Finally, Judge Stearns granted the motion of the remaining defendants to dismiss the remaining claims under Sections 11 and 15 of the ’33 Act. He found with respect to the plaintiffs’ allegations concerning the mortgage originators’ underwriting standards that the offering documents contain a "fusillade of cautionary statements" that "abound with warnings about the potential perils." Judge Stearns noted that plaintiffs’ contention that they were not "on notice" of those perils "begs credulity."


With respect to the alleged misrepresentations regarding loan delinquency, Judge Stearns, noting that the allegedly delinquent loans represent 0.1 percent of the mortgages in the pool, stated that "there is no plausible question regarding materiality."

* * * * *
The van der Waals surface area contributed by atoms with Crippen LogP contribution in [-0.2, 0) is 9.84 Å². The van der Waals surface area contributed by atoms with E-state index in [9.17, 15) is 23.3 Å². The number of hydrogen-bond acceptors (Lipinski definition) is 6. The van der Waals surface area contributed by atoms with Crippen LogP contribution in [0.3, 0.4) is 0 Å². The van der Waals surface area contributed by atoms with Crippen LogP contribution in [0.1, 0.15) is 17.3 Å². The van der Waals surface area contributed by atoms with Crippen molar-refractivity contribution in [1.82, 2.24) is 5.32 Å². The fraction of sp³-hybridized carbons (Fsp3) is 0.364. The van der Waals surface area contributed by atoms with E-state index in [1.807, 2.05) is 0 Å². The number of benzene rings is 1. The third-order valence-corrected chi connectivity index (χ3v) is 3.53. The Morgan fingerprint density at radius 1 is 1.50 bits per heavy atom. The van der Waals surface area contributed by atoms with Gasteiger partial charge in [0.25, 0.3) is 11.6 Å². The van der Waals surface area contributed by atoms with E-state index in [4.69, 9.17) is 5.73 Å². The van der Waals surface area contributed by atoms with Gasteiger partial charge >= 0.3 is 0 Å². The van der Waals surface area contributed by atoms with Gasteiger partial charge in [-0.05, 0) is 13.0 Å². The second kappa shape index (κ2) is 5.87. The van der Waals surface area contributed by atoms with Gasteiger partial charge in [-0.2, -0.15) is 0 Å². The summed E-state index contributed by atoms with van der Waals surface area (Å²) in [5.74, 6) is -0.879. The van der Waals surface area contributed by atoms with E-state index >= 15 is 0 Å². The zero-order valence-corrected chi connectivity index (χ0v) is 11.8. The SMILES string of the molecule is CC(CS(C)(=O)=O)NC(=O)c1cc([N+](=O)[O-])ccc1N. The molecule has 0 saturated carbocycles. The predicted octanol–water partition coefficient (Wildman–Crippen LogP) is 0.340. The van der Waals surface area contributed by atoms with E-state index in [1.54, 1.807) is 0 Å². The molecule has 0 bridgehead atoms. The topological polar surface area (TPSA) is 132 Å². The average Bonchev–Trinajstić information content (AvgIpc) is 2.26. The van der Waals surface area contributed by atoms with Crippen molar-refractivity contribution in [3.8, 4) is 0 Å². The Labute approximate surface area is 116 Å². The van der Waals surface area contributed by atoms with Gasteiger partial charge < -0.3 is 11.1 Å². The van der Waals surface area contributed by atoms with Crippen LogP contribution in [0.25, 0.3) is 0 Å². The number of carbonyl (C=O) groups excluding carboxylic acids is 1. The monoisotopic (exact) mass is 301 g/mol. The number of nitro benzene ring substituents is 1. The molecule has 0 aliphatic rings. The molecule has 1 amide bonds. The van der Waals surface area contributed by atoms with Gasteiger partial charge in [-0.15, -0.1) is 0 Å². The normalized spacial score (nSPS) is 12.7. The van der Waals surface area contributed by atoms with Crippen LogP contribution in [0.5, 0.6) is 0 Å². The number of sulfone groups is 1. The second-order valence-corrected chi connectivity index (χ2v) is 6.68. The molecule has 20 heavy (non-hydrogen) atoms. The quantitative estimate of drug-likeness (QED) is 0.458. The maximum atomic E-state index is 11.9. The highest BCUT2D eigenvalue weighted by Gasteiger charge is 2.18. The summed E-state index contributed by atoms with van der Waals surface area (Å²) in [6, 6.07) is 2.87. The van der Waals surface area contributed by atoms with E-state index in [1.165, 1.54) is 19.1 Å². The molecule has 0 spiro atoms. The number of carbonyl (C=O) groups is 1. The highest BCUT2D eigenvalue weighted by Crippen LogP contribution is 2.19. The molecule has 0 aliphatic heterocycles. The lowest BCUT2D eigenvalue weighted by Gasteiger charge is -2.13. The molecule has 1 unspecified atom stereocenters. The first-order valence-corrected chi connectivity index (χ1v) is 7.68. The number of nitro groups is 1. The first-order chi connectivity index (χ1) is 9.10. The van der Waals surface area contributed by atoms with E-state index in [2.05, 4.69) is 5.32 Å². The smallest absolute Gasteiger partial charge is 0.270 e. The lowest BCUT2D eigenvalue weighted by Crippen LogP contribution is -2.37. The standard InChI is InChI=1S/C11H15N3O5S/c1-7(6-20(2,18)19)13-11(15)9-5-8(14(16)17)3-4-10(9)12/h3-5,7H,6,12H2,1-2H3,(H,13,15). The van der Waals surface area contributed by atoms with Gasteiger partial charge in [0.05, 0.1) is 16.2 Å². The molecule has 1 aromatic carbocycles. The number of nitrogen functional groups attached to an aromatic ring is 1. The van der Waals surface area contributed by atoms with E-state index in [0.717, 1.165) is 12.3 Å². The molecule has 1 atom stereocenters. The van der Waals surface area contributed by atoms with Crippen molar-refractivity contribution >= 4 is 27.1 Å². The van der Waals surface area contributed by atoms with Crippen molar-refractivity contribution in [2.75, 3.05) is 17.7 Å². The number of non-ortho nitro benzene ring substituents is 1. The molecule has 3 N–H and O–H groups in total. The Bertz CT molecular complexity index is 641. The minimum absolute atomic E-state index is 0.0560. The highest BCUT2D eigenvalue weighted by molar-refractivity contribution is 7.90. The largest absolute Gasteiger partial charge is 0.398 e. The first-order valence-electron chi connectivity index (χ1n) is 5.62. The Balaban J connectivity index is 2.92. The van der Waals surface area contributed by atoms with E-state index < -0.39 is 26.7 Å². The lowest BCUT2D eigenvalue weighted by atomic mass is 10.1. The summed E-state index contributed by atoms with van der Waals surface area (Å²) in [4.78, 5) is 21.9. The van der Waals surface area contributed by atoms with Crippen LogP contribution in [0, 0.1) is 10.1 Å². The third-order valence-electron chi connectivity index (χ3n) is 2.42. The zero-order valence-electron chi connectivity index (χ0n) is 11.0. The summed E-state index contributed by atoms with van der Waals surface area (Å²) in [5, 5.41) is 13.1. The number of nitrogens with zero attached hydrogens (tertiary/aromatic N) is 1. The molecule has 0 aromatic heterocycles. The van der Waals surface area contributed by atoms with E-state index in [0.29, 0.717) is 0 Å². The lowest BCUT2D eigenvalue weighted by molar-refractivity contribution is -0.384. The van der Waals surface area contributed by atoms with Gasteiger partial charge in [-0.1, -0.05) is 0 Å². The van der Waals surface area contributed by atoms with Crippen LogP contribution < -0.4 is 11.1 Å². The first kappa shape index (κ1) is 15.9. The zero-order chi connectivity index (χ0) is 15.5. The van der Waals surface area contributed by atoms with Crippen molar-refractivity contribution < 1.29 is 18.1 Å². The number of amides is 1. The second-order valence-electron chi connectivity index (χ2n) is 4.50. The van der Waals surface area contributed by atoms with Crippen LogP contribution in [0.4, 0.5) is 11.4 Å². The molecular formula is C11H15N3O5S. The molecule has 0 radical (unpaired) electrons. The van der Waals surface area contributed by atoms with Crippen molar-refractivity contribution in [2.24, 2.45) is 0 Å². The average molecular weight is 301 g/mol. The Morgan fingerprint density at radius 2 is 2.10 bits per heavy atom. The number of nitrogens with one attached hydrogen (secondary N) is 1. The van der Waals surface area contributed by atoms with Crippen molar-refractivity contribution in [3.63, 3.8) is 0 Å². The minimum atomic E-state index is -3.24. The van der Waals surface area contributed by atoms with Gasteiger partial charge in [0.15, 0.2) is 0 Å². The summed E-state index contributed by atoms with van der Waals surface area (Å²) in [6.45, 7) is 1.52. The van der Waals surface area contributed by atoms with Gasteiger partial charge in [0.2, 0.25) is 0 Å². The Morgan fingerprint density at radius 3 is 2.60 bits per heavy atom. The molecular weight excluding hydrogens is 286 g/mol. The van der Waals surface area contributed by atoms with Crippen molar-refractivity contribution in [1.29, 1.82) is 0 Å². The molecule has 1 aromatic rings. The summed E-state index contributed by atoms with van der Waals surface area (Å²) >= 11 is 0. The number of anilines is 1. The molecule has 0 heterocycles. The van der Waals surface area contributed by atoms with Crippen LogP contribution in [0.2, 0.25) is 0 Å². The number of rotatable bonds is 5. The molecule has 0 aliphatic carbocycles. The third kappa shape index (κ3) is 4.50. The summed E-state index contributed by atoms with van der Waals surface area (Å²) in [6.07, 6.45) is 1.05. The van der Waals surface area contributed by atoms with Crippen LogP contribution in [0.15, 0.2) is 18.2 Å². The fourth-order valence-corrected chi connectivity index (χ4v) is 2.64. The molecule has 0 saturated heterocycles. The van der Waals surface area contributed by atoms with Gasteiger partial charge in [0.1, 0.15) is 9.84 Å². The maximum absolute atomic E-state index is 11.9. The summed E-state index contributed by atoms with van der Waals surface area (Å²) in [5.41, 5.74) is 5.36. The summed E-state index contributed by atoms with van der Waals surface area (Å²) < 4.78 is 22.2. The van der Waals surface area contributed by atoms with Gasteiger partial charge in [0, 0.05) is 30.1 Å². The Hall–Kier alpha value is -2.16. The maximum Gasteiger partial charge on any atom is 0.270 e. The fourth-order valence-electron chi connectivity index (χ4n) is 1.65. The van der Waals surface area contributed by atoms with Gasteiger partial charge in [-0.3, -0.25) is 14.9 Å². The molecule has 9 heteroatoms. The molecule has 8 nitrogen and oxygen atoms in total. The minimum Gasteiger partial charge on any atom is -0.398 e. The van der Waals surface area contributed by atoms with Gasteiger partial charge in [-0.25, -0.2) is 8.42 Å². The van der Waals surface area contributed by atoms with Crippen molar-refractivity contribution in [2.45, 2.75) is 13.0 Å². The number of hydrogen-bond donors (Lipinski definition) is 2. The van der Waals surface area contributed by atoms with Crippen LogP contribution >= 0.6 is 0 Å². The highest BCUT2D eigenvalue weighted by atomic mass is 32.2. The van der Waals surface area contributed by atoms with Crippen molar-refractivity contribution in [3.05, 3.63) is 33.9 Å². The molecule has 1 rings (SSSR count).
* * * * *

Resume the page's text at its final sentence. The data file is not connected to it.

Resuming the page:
Finally, with respect to the allegations concerning the certificates’ ratings, Judge Stearns noted that while questions regarding the process by which mortgage-backed securities received ratings have arisen in recent months, none of those questions pertain specifically to the ratings of these certificates. Moreover, none of the later developments "support the inference that the ratings were compromised as of the dates" on which the offering documents became effective.


Because Judge Stearns found that the plaintiffs "have failed to allege a sufficient factual basis to support their claims for Securities Act violations," he granted the defendants’ motions to dismiss with prejudice.